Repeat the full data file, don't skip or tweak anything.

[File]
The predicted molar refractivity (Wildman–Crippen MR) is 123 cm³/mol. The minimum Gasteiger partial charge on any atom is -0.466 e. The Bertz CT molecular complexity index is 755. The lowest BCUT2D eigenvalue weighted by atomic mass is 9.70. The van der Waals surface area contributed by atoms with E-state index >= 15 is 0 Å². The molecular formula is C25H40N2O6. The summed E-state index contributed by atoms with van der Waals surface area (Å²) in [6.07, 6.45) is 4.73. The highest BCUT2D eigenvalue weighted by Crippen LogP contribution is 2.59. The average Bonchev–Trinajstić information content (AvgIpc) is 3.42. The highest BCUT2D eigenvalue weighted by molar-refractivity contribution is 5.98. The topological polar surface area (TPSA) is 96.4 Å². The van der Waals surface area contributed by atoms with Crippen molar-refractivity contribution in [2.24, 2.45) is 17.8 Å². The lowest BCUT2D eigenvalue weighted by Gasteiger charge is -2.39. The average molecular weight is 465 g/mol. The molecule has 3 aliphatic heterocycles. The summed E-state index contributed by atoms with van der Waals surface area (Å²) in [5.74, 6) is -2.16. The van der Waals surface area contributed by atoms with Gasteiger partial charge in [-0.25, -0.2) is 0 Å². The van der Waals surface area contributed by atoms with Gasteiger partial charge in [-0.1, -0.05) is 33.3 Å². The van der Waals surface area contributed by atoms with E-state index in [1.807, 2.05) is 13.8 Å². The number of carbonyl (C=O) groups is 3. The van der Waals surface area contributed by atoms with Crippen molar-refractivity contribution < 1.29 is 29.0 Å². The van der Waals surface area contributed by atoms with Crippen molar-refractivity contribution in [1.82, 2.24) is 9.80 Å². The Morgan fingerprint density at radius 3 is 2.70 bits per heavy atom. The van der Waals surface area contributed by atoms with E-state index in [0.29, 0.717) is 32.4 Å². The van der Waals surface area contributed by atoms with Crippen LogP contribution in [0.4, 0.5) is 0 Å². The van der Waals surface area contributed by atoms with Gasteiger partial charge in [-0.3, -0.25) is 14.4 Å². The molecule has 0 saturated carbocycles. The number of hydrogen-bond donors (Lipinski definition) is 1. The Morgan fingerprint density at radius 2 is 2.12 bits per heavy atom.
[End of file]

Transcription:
The predicted molar refractivity (Wildman–Crippen MR) is 123 cm³/mol. The minimum Gasteiger partial charge on any atom is -0.466 e. The Bertz CT molecular complexity index is 755. The lowest BCUT2D eigenvalue weighted by atomic mass is 9.70. The van der Waals surface area contributed by atoms with E-state index >= 15 is 0 Å². The molecular formula is C25H40N2O6. The summed E-state index contributed by atoms with van der Waals surface area (Å²) in [6.07, 6.45) is 4.73. The highest BCUT2D eigenvalue weighted by Crippen LogP contribution is 2.59. The average Bonchev–Trinajstić information content (AvgIpc) is 3.42. The highest BCUT2D eigenvalue weighted by molar-refractivity contribution is 5.98. The topological polar surface area (TPSA) is 96.4 Å². The van der Waals surface area contributed by atoms with Crippen molar-refractivity contribution in [2.24, 2.45) is 17.8 Å². The lowest BCUT2D eigenvalue weighted by Gasteiger charge is -2.39. The average molecular weight is 465 g/mol. The molecule has 3 aliphatic heterocycles. The summed E-state index contributed by atoms with van der Waals surface area (Å²) in [5.74, 6) is -2.16. The van der Waals surface area contributed by atoms with Gasteiger partial charge in [-0.25, -0.2) is 0 Å². The van der Waals surface area contributed by atoms with Gasteiger partial charge in [-0.1, -0.05) is 33.3 Å². The van der Waals surface area contributed by atoms with E-state index in [1.807, 2.05) is 13.8 Å². The number of carbonyl (C=O) groups is 3. The van der Waals surface area contributed by atoms with Crippen molar-refractivity contribution < 1.29 is 29.0 Å². The van der Waals surface area contributed by atoms with Crippen molar-refractivity contribution in [1.82, 2.24) is 9.80 Å². The Morgan fingerprint density at radius 3 is 2.70 bits per heavy atom. The van der Waals surface area contributed by atoms with E-state index in [0.29, 0.717) is 32.4 Å². The van der Waals surface area contributed by atoms with Crippen LogP contribution in [0.4, 0.5) is 0 Å². The van der Waals surface area contributed by atoms with Gasteiger partial charge in [-0.3, -0.25) is 14.4 Å². The molecule has 0 saturated carbocycles. The number of hydrogen-bond donors (Lipinski definition) is 1. The Morgan fingerprint density at radius 2 is 2.12 bits per heavy atom.